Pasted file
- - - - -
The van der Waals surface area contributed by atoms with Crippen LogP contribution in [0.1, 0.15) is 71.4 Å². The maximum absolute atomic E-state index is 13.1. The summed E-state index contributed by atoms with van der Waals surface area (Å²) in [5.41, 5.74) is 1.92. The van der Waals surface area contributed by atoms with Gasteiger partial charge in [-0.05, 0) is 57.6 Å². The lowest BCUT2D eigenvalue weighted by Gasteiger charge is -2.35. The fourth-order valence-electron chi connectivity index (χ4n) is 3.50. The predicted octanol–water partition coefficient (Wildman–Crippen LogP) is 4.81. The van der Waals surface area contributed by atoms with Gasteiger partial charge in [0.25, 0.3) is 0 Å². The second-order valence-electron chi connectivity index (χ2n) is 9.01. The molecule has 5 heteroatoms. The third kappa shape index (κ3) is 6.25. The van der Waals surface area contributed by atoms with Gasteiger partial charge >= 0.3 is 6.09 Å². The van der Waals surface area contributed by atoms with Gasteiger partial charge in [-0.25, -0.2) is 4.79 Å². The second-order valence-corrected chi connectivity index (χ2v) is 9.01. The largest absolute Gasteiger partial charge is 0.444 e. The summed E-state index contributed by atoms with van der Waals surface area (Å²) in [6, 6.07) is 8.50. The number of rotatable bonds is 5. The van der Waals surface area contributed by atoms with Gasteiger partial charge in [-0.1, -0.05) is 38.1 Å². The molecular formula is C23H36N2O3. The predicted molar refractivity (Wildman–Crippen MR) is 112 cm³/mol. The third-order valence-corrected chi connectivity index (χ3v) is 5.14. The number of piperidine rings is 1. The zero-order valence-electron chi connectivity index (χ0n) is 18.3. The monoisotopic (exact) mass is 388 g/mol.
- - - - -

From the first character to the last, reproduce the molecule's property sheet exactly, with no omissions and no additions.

The van der Waals surface area contributed by atoms with Crippen LogP contribution in [0.1, 0.15) is 71.4 Å². The maximum absolute atomic E-state index is 13.1. The summed E-state index contributed by atoms with van der Waals surface area (Å²) in [5.41, 5.74) is 1.92. The van der Waals surface area contributed by atoms with Gasteiger partial charge in [-0.05, 0) is 57.6 Å². The lowest BCUT2D eigenvalue weighted by Gasteiger charge is -2.35. The fourth-order valence-electron chi connectivity index (χ4n) is 3.50. The predicted octanol–water partition coefficient (Wildman–Crippen LogP) is 4.81. The van der Waals surface area contributed by atoms with Gasteiger partial charge in [0.25, 0.3) is 0 Å². The second-order valence-electron chi connectivity index (χ2n) is 9.01. The molecule has 5 heteroatoms. The third kappa shape index (κ3) is 6.25. The van der Waals surface area contributed by atoms with Gasteiger partial charge >= 0.3 is 6.09 Å². The van der Waals surface area contributed by atoms with Gasteiger partial charge in [-0.25, -0.2) is 4.79 Å². The second-order valence-corrected chi connectivity index (χ2v) is 9.01. The largest absolute Gasteiger partial charge is 0.444 e. The summed E-state index contributed by atoms with van der Waals surface area (Å²) in [6, 6.07) is 8.50. The number of rotatable bonds is 5. The van der Waals surface area contributed by atoms with Gasteiger partial charge in [-0.1, -0.05) is 38.1 Å². The molecular formula is C23H36N2O3. The predicted molar refractivity (Wildman–Crippen MR) is 112 cm³/mol. The third-order valence-corrected chi connectivity index (χ3v) is 5.14. The number of piperidine rings is 1. The zero-order valence-electron chi connectivity index (χ0n) is 18.3. The monoisotopic (exact) mass is 388 g/mol.